Run the brew cycle with the vinegar, then follow this cycle with 2-3 cycles of water. Dry the machine completely, and you’re all set.
Frequently Asked Questions
Why is my coffee watery?
If your coffee tastes watery, and this isn’t your preferred profile, there are a few adjustments you may try to improve your brew.
Watery coffee is under-extracted, meaning that the water passes through the ground coffee too quickly or too much water passes through an inadequate amount of ground coffee.
Under-extraction occurs when the grind size is off. If your grind is too coarse, the water will move quickly through the ground coffee and won’t have time to properly extract all of the nuance and flavor from the coffee. Try adjusting your grind size to a slightly finer grind and see if it improves.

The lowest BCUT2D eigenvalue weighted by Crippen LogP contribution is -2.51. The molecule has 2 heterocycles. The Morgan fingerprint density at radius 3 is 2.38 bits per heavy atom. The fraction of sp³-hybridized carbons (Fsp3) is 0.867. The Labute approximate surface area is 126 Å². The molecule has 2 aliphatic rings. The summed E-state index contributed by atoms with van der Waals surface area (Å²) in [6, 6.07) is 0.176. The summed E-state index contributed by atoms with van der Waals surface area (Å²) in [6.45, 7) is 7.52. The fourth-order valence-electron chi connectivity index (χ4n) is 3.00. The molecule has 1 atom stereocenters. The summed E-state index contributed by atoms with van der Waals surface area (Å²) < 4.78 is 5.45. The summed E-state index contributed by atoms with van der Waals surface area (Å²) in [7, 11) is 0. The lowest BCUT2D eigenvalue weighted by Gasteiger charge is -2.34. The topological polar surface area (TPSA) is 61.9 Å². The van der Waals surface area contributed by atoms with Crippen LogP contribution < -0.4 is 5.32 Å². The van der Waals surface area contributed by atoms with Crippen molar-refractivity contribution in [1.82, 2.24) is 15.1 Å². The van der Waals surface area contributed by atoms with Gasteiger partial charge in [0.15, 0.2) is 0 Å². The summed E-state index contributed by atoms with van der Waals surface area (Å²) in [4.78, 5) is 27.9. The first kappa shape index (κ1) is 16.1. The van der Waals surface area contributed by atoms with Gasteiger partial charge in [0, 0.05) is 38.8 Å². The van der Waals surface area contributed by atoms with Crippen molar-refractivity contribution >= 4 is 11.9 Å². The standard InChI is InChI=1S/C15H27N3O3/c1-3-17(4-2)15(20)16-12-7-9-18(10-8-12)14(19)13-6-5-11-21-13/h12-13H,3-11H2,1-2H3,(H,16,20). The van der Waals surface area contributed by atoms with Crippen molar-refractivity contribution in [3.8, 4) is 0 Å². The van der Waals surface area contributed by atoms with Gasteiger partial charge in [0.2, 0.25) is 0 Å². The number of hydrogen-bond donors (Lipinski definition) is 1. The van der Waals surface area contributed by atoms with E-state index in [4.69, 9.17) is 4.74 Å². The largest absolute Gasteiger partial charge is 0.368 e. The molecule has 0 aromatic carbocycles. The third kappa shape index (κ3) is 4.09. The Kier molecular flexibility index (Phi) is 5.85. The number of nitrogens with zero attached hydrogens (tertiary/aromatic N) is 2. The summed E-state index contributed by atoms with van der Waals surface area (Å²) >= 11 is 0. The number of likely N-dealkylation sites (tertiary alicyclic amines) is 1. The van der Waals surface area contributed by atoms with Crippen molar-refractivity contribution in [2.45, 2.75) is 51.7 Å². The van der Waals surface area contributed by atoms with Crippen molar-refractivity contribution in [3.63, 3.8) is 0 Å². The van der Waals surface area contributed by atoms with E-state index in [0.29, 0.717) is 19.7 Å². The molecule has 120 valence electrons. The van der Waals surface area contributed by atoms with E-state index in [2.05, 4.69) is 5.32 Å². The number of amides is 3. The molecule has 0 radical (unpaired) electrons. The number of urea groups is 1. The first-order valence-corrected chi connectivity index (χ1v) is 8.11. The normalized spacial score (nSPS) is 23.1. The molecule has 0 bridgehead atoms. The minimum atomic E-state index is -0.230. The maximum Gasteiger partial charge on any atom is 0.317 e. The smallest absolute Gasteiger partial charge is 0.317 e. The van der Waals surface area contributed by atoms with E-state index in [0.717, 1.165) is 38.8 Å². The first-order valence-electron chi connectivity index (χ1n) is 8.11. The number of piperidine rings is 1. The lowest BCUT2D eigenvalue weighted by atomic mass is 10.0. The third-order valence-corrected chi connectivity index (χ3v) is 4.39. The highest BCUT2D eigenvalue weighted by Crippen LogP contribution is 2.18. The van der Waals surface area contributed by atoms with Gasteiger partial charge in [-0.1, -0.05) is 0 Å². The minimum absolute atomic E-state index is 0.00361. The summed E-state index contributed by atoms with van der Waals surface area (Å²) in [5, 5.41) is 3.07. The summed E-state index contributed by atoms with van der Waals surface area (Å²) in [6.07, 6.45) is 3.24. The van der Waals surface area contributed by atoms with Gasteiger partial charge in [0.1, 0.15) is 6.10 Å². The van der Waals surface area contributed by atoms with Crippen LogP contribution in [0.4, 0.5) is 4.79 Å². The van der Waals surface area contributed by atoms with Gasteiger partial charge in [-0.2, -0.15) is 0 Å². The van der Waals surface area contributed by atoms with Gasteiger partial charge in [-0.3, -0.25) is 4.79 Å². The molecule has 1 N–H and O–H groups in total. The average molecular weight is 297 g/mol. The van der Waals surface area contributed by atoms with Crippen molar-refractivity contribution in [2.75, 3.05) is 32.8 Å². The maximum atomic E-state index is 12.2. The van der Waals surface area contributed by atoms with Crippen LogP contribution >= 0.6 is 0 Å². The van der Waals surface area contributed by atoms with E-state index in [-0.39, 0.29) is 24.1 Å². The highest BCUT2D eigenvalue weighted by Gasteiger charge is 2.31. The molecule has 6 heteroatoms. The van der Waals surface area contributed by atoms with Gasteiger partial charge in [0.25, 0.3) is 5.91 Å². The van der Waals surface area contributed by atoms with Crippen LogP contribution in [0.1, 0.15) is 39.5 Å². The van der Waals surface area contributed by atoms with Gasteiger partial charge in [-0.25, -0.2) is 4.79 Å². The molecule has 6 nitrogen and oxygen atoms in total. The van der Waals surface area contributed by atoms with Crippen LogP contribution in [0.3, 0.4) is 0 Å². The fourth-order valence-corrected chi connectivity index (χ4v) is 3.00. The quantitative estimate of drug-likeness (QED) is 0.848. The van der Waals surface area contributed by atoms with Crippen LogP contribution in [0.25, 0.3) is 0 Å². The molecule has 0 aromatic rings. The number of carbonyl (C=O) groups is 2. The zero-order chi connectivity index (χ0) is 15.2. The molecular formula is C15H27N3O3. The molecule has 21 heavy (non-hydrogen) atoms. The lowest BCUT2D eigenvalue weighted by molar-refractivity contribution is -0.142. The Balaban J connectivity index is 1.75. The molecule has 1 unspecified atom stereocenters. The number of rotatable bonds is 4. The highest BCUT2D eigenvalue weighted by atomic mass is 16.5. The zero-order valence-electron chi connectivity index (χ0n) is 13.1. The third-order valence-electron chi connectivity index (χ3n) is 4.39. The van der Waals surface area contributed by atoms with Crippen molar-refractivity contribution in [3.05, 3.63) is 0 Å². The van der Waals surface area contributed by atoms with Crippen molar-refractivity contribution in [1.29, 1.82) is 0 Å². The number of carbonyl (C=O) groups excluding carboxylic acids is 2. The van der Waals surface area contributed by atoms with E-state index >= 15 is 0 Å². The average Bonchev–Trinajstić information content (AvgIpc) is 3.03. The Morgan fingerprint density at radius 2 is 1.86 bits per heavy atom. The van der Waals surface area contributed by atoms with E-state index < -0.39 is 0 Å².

Remember, the ideal grind setting for drip coffee is medium, and it should resemble regular sand.
If the grind size isn’t the culprit, your drip coffee ratio is off, and you’re using too much water. Try reducing the water or increasing the amount of ground coffee in your machine, and you should notice a considerable difference in the flavor of your brew.
How big is a coffee scoop?
While there isn’t a standard size for coffee scoops, which is part of the challenge in determining how many coffee scoops per cup, most coffee scoops are two tablespoons.
You can quickly determine the size of your scoop by using a tablespoon to measure how much it holds. We recommend switching to a tablespoon to ensure accuracy if it isn’t an exact number.